We can all remember looking for that first â€œreal jobâ€ and hearing the words, â€œsorry, we need someone with more experienceâ€. These are frustrating and disappointing words to an eager young job seeker. Years later, you are once again a job applicant. Have you been told â€œsorry, you are overqualifiedâ€? For me, the second scenario was more frustrating. As an inexperienced applicant, you almost anticipate that rejection. With years of job stability and sold work experience, it can be quite a shock to hear that these good qualities are causing the â€œoverqualifiedâ€ rejection.
How can you overcome this obstacle? Before you submit your resume for a position that you know or believe might fall in the overqualified category, review your resume and revise it. Often a hiring manager will toss out resumes that clearly signal too much experience, too much education – overqualified! In this situation, there is no interview. You have been labeled and rejected based on the resume.
Revise your resume to focus on why you are seeking this open position. Emphasize your skills and accomplishments. Include your reasons for interest in this position. For example, you might say that although your previous job was in management, you want a position with more balance and something less intense which would give you more time with family. In your cover letter, you might use the words from the job description to point out how the skills you possess match the employerâ€™s needs. Down play any titles you may have held in previous jobs. For example, at one point, in the title insurance industry, I was officially a â€œVice-President, Branch Managerâ€. After missing out on interviews because of the overqualified label, I removed â€œVice Presidentâ€ from my resume. The purpose of this resume statement is to convince the hiring manager to schedule an interview with you.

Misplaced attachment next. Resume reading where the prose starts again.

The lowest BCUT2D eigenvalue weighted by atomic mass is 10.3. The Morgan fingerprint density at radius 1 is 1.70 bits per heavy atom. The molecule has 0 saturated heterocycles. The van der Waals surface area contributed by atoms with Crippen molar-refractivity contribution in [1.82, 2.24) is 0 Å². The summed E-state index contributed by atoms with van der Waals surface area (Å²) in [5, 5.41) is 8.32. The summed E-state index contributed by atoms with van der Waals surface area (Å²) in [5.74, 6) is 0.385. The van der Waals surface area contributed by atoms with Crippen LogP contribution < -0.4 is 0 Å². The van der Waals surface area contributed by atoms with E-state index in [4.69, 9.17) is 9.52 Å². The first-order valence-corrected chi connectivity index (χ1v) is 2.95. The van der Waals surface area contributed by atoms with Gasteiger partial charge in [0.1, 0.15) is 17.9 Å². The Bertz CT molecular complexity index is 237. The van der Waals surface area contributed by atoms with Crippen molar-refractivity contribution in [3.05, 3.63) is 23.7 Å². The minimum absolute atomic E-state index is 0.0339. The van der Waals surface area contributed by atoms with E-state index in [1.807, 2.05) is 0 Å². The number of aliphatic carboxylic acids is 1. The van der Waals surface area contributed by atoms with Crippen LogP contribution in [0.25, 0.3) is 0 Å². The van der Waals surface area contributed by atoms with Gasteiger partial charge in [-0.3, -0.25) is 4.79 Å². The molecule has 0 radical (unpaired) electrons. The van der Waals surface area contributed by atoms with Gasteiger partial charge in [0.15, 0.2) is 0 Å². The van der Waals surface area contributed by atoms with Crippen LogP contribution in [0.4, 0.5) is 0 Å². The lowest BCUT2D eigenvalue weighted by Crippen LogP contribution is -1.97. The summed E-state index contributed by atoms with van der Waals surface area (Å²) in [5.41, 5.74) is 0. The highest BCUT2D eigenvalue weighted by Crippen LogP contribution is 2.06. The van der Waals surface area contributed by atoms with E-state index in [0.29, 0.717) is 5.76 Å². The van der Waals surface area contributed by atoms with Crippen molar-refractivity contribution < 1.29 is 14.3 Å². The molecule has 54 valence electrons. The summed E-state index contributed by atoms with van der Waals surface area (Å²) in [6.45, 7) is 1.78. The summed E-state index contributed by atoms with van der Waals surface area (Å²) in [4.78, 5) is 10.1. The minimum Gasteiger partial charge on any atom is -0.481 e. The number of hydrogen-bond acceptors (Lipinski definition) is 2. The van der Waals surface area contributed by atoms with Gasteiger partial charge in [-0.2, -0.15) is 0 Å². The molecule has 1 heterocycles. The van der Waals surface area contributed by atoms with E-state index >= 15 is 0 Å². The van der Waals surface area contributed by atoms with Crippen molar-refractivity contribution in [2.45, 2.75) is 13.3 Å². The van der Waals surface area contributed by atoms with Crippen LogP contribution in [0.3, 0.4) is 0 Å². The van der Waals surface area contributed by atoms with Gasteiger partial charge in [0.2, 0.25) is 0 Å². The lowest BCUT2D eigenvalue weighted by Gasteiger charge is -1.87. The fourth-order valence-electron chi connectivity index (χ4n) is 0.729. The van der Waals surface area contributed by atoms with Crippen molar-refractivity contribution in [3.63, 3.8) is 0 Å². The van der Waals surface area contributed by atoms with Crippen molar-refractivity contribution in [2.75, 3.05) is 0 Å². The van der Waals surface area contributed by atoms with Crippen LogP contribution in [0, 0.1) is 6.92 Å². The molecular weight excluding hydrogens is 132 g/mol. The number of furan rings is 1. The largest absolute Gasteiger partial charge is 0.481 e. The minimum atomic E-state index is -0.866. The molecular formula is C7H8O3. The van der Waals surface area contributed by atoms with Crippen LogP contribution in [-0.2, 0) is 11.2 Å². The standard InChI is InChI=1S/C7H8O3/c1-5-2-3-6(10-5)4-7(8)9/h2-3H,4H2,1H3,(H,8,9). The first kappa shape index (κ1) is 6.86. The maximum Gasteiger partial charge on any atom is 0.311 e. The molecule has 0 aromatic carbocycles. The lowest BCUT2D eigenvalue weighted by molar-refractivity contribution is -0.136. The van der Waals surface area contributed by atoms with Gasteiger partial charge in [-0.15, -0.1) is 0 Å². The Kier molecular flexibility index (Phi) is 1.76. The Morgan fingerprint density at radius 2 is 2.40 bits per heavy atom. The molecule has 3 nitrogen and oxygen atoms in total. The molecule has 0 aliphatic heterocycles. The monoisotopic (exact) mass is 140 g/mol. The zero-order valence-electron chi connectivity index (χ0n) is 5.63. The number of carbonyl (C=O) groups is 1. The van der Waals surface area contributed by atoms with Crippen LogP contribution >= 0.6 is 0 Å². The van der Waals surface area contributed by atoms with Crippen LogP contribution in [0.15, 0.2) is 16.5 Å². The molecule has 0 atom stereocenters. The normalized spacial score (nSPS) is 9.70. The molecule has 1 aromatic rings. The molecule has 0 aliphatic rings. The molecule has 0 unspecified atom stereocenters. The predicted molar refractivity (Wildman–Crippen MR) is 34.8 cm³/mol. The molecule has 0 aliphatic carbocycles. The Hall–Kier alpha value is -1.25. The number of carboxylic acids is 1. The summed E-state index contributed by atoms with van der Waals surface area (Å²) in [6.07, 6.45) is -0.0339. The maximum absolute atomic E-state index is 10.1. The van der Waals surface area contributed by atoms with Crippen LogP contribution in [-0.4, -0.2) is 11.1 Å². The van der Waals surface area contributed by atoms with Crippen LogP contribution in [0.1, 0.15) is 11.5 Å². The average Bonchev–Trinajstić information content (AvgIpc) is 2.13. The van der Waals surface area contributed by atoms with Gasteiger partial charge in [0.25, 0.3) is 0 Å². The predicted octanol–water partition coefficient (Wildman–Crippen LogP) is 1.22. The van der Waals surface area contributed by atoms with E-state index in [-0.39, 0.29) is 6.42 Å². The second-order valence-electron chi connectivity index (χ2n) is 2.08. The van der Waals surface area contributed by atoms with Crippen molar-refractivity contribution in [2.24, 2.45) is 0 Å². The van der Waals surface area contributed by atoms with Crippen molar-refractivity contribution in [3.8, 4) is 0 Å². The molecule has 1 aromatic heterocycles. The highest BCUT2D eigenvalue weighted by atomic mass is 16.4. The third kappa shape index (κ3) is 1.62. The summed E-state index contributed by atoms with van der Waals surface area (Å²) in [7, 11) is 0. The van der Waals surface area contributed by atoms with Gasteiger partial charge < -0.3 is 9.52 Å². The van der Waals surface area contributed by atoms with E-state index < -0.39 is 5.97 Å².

In the interview, again down play any titles from previous jobs. Do not mention skills and experience that are not required for the open position. Focus on your ability to be a team player. Point out your loyalty to previous employers which can be validated by your longevity on prior jobs. If you are asked about salary, explain that you are flexible with regard to salary and that your previous salary is not relevant to your current job search.
If the hiring manager expresses concern that you may leave as soon as a better offer comes along, you might consider making an offer to sign a 12 month contract with the company.
The goal, of course, is a job offer. In this situation of â€œtoo much experienceâ€, the hiring manager needs to be comfortable with your sincerity. No one wants to recommend a candidate for hire that leaves 60 days later. You can be honest without going overboard with your titles and accomplishments. Also, keep in mind, it is quite possible that the hiring manager will be a younger person so be sure you are friendly, relaxed and non-threatening. The overqualified label creates a tricky situation, but it can be successfully handled.
FOR MORE INFORMATION ON HANDLING DIFFICULT INTERVIEWS or MORE TIPS FOR JOB SEARCH
Mel Otero, author, worked in management in the mortgage banking industry and title insurance industry for over 25 years. She has started web sites and written articles to provide information, resources and inspiration during this difficult economy. She loves to write, learn and share experiences and information. Constantly researching and looking for helpful tools, the ultimate goal is making a positive difference in lives.